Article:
One big question for me is how to reconcile Scripture to an old earth cosmology.

It does seem to me, tentatively, that it is very difficult to arrive at an old earth through Scripture.  My difficulty is not so much with Genesis 1-3 per se.  Although these chapters have a narrative that reads as history (and literal), and although they are part of a book that otherwise is historical, it is just possible that they present the story of human origins like a parable, presenting truth, beyond the understanding of those to whom it was given, in a way that they could grasp.  There are undoubtedly some fairly stylized literary features at work in the composition of Genesis 1-3 that make a parabolic/mythological reading possible.  Possible, I would say, though not probable.  The burden of proof certainly lies with those who believe it is myth (not untrue, simply not literally true) to prove their case – preferably from the Bible rather than science.

My greatest difficulty with viewing chapters 1-3 as anything other than literal is that the rest of Scripture seems to treat them as literal and indeed builds some of its most fundamental truths on its literal historicity.  More of this in a moment.

Take for instance the words of Moses at the giving of the Law

Exod 20:8-11 (ESV)
“Remember the Sabbath day, to keep it holy. Six days you shall labor, and do all your work, but the seventh day is a Sabbath to the Lord your God. On it you shall not do any work, you, or your son, or your daughter, your male servant, or your female servant, or your livestock, or the sojourner who is within your gates. For in six days the Lord made heaven and earth, the sea, and all that is in them, and rested on the seventh day. Therefore the Lord blessed the Sabbath day and made it holy.

Moses appears to base the seven-day week of Israel on God’s seven-day week in creation.  There is no suggestion he views these creation days as anything other than literal.

Or take the teaching of Jesus regarding divorce in Matt 19:

Matt 19:3-8 (ESV)
And Pharisees came up to him and tested him by asking, “Is it lawful to divorce one’s wife for any cause?” He answered, “Have you not read that he who created them from the beginning made them male and female, and said, ‘Therefore a man shall leave his father and his mother and hold fast to his wife, and the two shall become one flesh’? So they are no longer two but one flesh. What therefore God has joined together, let not man separate.” They said to him, “Why then did Moses command one to give a certificate of divorce and to send her away?” He said to them, “Because of your hardness of heart Moses allowed you to divorce your wives, but from the beginning it was not so.

Jesus equates the lives of Adam and Eve with ‘the beginning’.  The expression ‘the beginning’ does not normally refer to merely the beginning of the human race but the beginning of all things, indeed Mark specifically speaks of ‘the beginning’ as ‘the beginning of creation’  (Mark 10:6; 13:9).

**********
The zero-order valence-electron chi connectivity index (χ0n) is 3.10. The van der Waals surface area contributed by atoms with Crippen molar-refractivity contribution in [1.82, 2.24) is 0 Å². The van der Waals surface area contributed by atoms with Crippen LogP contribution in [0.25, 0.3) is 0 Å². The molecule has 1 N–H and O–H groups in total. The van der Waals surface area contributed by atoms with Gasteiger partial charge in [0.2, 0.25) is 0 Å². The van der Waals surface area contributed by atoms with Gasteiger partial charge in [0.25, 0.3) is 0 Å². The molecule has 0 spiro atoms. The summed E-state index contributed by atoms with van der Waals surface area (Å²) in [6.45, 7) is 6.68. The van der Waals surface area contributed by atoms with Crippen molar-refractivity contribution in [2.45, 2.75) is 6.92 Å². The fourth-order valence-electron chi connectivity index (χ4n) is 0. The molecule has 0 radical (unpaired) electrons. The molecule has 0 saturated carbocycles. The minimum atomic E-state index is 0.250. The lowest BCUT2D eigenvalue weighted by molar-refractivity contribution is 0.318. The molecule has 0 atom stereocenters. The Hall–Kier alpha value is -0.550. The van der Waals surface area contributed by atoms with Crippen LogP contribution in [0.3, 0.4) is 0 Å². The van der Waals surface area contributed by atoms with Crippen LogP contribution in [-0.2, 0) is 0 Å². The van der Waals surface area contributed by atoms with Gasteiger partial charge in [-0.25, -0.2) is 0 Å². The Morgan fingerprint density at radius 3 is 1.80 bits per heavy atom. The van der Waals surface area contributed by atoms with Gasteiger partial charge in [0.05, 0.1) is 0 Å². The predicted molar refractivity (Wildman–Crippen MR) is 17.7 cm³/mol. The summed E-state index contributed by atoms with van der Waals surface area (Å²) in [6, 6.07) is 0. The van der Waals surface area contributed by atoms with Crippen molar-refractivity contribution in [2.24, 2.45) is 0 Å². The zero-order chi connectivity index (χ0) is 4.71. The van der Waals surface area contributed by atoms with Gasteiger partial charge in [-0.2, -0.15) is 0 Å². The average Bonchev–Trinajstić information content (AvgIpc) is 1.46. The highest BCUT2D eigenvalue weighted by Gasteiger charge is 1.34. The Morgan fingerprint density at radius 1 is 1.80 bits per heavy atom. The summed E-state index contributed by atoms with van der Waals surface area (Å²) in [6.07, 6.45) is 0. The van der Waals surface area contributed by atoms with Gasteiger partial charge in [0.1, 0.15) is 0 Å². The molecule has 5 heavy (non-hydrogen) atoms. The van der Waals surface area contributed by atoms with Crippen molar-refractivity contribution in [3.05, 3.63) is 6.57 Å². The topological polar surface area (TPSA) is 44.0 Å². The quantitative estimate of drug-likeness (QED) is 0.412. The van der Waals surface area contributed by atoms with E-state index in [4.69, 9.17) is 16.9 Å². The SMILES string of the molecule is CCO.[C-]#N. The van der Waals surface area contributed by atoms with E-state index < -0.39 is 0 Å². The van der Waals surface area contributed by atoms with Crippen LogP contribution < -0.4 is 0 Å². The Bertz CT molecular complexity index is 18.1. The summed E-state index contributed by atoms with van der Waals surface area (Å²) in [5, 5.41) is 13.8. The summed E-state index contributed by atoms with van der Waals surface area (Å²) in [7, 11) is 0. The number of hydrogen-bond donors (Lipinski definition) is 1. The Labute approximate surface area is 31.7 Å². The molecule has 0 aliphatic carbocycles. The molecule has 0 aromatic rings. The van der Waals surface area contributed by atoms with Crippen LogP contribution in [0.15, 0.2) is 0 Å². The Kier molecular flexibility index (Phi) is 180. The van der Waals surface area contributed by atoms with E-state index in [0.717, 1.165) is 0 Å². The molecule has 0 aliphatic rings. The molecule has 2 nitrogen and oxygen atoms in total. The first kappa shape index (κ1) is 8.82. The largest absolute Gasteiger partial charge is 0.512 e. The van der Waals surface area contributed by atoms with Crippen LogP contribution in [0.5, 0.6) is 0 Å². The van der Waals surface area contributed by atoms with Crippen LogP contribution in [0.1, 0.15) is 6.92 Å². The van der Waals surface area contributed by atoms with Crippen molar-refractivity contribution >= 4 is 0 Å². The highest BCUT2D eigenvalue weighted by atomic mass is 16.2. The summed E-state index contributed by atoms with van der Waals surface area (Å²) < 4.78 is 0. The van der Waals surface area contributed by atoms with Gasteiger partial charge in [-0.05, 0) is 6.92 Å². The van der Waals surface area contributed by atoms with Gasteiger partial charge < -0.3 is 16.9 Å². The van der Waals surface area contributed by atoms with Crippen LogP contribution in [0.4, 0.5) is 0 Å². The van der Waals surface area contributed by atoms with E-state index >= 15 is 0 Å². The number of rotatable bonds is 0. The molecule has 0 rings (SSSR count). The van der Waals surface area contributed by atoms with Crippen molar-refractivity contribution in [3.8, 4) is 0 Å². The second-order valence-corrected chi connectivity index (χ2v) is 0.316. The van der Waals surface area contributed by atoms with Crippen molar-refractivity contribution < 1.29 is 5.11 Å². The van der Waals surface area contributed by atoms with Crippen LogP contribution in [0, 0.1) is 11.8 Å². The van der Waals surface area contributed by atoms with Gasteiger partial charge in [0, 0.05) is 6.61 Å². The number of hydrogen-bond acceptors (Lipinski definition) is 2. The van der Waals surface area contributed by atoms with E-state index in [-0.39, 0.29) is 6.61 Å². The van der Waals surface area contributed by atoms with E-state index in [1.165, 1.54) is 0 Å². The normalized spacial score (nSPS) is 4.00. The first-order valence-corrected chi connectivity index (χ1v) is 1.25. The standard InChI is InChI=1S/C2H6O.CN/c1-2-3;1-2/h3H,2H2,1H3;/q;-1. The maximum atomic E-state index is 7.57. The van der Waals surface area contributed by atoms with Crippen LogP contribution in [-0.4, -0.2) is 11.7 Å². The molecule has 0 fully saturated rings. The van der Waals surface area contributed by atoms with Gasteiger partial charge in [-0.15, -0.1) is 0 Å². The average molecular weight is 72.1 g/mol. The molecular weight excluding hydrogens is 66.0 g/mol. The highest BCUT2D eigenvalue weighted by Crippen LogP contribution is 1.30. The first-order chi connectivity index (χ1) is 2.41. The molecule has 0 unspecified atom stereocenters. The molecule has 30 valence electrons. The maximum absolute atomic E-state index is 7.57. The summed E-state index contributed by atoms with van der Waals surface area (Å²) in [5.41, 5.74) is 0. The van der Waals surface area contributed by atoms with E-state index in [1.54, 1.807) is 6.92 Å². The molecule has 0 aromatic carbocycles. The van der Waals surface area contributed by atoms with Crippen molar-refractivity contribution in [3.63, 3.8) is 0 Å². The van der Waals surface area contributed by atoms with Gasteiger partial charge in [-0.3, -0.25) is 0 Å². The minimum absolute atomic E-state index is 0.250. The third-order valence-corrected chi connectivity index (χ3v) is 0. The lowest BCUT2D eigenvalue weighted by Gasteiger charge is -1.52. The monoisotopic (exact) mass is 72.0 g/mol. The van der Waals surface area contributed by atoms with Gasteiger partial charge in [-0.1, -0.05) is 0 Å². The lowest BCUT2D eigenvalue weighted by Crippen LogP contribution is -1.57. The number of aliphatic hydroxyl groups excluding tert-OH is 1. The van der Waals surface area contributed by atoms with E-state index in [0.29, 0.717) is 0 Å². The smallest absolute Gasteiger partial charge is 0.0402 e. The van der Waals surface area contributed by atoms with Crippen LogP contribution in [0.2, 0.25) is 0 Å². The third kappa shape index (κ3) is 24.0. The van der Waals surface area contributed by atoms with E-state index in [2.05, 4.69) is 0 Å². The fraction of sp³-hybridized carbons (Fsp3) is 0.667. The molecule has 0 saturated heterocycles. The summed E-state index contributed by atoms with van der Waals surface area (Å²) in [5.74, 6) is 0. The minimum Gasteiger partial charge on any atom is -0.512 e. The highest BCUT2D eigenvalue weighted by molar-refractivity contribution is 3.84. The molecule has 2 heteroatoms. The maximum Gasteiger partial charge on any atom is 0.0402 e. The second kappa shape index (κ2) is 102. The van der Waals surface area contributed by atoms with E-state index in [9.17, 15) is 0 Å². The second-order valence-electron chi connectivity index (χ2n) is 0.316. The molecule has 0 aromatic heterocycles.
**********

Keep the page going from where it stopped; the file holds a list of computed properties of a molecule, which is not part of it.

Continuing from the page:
Consider too that Paul builds a whole theology of the gospel in Romans 5 on the historicity of Adam (Roms 5:12-21).  Does it not seem special pleading for us to insist on the historicity of Adam (and Eve) in Gen 2,3 yet demur at the historicity of Gen 1.  If Genesis 1 is mythological (parabolic) then surely we must say the same for Gen 2,3.  Yet Scripture forbids us to do so.

You see my problem.  Coming to Genesis 1 from a purely biblical perspective there is little reason to read it as anything other than literally.  It is hard to escape the suspicion that it is only the voice of science that gives weight to the mythological reading.

What then are we to make of the old earth claims of science?  The first question I ask is how certain are they?  How far are they based on theory and how far on fact?

I ask too, is it not possible that scientists mistake the age of the world forgetting that when God created a new universe he created a mature earth.  Jesus turned water into wine that had all the hallmarks of age even although it was made at that moment.  Why can the same not be true of creation?  In fact, arguably, Jesus in this miracle is revealing something of his creatorial credentials; he, in this his first miracle, is simply doing what God did in the beginning.  He is the Creator.   To put the question in more basic terms, why should Adam not have a belly button?  And why should we claim that if he did God is deceiving us?

If we choose to believe in some form of uniformitarianism then it is not because God has suggested we should.  Indeed he has given us his Word which has long since told us he made the world and did so in seven days.  Paul’s view is that creation itself tells us there must be a Creator which should immediately make us realise that we cannot assume too much about origins.

Sometimes the Genesis flood is said to be localised.  Again the evidence of Scripture suggests otherwise.  We are expressly told that the flood was world-wide (Gen 6:17).  Could the dislocation of a world-wide flood account for fossils and anomalies in rock structures?  Or are the anomalies beyond being accounted for by a universe created aged and an earth distorted by flood?

I worry when we start from science rather than Scripture.  I worry because science is incapable of leading to a Creator.  The ‘why’ questions of science are not really ‘why’ questions but ‘how’ questions.  Science explores the mechanics of creation but since its  perspective is purely mechanistic it can never lead to a maker.  Physics is by definition not interested in metaphysics; its concerns are much more lowly and mundane.  Thus science will never posit a Creator if for no other reason than such a ‘theory’ is unprovable by scientific experiment.  If you couple this with the innate hostility to God of the human heart, science will posit multi-universes and any and every other mechanical solution but never suggest a Creator for science is both mechanistic and humanistic.  The question is how far Christians involved in science play along with, or worse still begin to embrace the rules of the game.  And what does this do to their Christian faith?

These are but a few ruminations.  Are they seriously naïve?  If so why?




the cavekeeper

The Cave promotes the Christian Gospel by interacting with Christian faith and practice from a conservative evangelical perspective.